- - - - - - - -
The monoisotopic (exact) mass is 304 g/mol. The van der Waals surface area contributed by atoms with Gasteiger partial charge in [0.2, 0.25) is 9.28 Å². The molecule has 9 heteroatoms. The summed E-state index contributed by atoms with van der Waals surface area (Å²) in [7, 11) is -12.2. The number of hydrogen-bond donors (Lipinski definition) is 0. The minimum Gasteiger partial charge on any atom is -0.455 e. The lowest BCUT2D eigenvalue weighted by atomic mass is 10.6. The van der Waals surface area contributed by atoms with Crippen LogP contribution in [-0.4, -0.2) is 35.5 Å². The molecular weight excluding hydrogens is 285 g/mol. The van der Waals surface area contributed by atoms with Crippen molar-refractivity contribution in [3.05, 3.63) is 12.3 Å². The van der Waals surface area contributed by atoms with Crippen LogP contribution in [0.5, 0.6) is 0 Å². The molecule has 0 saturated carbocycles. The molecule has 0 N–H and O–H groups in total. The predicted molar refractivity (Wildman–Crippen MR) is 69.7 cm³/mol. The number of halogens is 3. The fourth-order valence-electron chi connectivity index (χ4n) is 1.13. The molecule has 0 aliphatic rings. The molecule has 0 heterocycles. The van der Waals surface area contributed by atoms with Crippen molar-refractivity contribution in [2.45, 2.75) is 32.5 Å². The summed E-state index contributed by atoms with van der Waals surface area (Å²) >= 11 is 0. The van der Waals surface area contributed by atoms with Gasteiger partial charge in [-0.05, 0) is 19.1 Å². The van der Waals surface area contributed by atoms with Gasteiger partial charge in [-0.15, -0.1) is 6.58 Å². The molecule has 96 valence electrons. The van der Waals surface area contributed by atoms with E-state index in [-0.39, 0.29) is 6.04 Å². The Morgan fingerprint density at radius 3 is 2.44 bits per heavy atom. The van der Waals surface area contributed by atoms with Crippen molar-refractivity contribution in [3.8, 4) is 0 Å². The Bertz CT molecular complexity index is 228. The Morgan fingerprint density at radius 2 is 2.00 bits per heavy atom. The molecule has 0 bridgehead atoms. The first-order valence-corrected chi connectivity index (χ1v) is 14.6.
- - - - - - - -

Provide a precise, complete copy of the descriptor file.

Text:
The monoisotopic (exact) mass is 304 g/mol. The van der Waals surface area contributed by atoms with Gasteiger partial charge in [0.2, 0.25) is 9.28 Å². The molecule has 9 heteroatoms. The summed E-state index contributed by atoms with van der Waals surface area (Å²) in [7, 11) is -12.2. The number of hydrogen-bond donors (Lipinski definition) is 0. The minimum Gasteiger partial charge on any atom is -0.455 e. The lowest BCUT2D eigenvalue weighted by atomic mass is 10.6. The van der Waals surface area contributed by atoms with Crippen LogP contribution in [-0.4, -0.2) is 35.5 Å². The molecular weight excluding hydrogens is 285 g/mol. The van der Waals surface area contributed by atoms with Crippen molar-refractivity contribution in [3.05, 3.63) is 12.3 Å². The van der Waals surface area contributed by atoms with Crippen LogP contribution in [0.5, 0.6) is 0 Å². The molecule has 0 saturated carbocycles. The molecule has 0 N–H and O–H groups in total. The predicted molar refractivity (Wildman–Crippen MR) is 69.7 cm³/mol. The number of halogens is 3. The fourth-order valence-electron chi connectivity index (χ4n) is 1.13. The molecule has 0 aliphatic rings. The molecule has 0 heterocycles. The van der Waals surface area contributed by atoms with Crippen molar-refractivity contribution in [2.45, 2.75) is 32.5 Å². The summed E-state index contributed by atoms with van der Waals surface area (Å²) >= 11 is 0. The van der Waals surface area contributed by atoms with Gasteiger partial charge in [-0.05, 0) is 19.1 Å². The van der Waals surface area contributed by atoms with Gasteiger partial charge in [-0.15, -0.1) is 6.58 Å². The molecule has 96 valence electrons. The van der Waals surface area contributed by atoms with E-state index in [-0.39, 0.29) is 6.04 Å². The Morgan fingerprint density at radius 3 is 2.44 bits per heavy atom. The van der Waals surface area contributed by atoms with Crippen molar-refractivity contribution in [3.8, 4) is 0 Å². The Bertz CT molecular complexity index is 228. The Morgan fingerprint density at radius 2 is 2.00 bits per heavy atom. The molecule has 0 bridgehead atoms. The first-order valence-corrected chi connectivity index (χ1v) is 14.6.